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Less Invasive Cervical Cancer Surgery Tied to Recurrence, Deaths

November 01, 2018

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By Sara Bondell and Ann Miller Baker

For at least the past decade, patients with cervical cancer requiring surgery faced a choice. They could opt for the traditional, open abdomen operation with its large incision. Or they might choose minimally invasive surgery (MIS), performed through small slits in the abdomen that allowed for a faster recovery. Patients weighed the risks and benefits with their physician.

But two new studies published in the New England Journal of Medicine could tip the scales. The results suggest that MIS is more likely to result in recurrence of the cancer and death.

Physicians have been discussing the issue since preliminary data were presented at the Society of Gynecologic Oncology meeting earlier this year.  

One study shows the number of disease recurrences after laparoscopic or robot-assisted surgeries was almost four times higher than the number or recurrences after open surgery. A second study reported an almost 50 percent higher risk of dying within four years of MIS compared to open surgery.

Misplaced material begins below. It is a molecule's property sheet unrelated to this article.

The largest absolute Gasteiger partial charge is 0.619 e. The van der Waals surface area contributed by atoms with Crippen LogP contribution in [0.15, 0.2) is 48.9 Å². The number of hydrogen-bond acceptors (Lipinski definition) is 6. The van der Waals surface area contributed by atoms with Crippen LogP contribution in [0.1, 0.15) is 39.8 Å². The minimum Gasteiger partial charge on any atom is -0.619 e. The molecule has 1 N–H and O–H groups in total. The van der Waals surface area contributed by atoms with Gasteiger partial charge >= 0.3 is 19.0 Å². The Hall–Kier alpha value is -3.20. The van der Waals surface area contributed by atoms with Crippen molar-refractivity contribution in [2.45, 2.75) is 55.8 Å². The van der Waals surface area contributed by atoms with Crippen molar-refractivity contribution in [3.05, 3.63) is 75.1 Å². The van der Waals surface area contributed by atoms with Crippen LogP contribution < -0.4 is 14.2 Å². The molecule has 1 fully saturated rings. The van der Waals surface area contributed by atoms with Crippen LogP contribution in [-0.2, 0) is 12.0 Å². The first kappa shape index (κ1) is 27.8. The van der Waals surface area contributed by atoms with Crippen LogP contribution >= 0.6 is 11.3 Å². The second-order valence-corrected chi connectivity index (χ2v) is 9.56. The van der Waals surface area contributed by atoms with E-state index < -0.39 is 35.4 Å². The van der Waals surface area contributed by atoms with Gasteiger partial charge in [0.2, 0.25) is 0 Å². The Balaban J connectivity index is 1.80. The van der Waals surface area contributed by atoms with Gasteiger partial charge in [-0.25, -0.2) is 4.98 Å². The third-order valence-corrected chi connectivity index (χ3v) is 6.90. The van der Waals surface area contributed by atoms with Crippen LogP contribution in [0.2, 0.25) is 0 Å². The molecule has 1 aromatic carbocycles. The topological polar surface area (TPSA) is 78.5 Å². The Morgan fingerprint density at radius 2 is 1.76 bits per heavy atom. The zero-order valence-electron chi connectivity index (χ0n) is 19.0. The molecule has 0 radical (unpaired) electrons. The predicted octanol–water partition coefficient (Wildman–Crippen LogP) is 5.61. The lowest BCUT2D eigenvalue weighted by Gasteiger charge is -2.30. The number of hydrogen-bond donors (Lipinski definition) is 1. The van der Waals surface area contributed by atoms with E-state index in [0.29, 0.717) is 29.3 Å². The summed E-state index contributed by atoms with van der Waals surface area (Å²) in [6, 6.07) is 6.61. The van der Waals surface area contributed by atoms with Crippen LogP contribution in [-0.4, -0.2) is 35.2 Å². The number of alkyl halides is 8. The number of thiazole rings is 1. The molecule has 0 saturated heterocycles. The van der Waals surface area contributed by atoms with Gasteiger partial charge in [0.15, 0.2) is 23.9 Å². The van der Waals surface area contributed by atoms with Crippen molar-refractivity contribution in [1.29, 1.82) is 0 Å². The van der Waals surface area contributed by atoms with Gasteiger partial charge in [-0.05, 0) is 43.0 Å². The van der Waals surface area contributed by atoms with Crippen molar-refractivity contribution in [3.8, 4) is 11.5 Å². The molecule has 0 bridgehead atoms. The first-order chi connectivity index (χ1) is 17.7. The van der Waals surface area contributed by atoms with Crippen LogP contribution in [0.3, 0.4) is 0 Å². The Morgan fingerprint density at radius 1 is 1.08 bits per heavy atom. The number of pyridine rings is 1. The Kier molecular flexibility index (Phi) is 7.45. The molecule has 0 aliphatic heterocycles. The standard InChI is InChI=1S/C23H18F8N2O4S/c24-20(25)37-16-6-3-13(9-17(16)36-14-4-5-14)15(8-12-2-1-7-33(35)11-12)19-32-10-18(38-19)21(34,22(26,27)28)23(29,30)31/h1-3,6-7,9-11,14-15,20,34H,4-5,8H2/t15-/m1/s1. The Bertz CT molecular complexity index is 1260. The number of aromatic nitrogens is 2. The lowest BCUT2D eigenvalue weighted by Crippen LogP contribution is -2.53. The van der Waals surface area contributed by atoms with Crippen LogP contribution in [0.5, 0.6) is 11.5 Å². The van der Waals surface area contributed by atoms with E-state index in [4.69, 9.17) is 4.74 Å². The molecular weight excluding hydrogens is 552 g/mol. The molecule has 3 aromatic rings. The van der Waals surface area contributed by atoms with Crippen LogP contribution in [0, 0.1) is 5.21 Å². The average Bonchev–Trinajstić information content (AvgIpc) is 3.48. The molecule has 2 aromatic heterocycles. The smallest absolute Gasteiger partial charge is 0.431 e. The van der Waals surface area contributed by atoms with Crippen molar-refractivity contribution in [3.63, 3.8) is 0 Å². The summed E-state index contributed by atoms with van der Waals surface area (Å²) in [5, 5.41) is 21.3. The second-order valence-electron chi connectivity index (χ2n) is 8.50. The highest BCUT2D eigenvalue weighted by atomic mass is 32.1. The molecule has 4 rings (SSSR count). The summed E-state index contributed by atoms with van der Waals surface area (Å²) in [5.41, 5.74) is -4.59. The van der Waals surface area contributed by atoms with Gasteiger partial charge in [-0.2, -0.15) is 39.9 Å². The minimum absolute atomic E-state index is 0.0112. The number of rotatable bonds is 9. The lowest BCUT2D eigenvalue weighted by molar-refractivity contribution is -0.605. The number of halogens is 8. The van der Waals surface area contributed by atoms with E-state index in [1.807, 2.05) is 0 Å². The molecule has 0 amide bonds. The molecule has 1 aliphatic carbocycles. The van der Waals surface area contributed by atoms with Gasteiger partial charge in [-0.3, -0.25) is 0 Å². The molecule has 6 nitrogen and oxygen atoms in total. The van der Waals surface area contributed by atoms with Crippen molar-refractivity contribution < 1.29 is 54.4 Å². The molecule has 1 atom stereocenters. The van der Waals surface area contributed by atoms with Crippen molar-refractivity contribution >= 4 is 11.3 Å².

Dr. Robert Wenham, gynecologic oncologist and chair of the Gynecologic Oncology Program at Moffitt Cancer Center.

"Given that the two studies had similar findings, we must accept that there may be an advantage of open surgery in terms of recurrence and survival," said Dr. Robert Wenham, chair of the Department of Gynecologic Oncology at Moffitt Cancer Center. "It is important to note that the reasons for these findings are not completely clear. There are many factors that exist that may make one approach safer for a specific patient. In a particular patient, the benefits of MIS may outweigh the risks illustrated in the aggregated data presented."

Wenham says, while these findings were unexpected, he’s not completely shocked.  “Without good science until now, I have personally continued to perform almost exclusively open radical hysterectomies for cervical cancer even though I commonly use minimally invasive surgery for other cancers.  Intuitively, I have felt that I can do a better surgery for this through the open incision." But he also stresses the benefits of minimally invasive surgery for many patients with a variety of cancers or other diseases.

"This data adds to the discussion between a woman and her doctor," said Wenham. "At Moffitt, we will continue to have all available options and will individualize the approach for women with cervical cancer."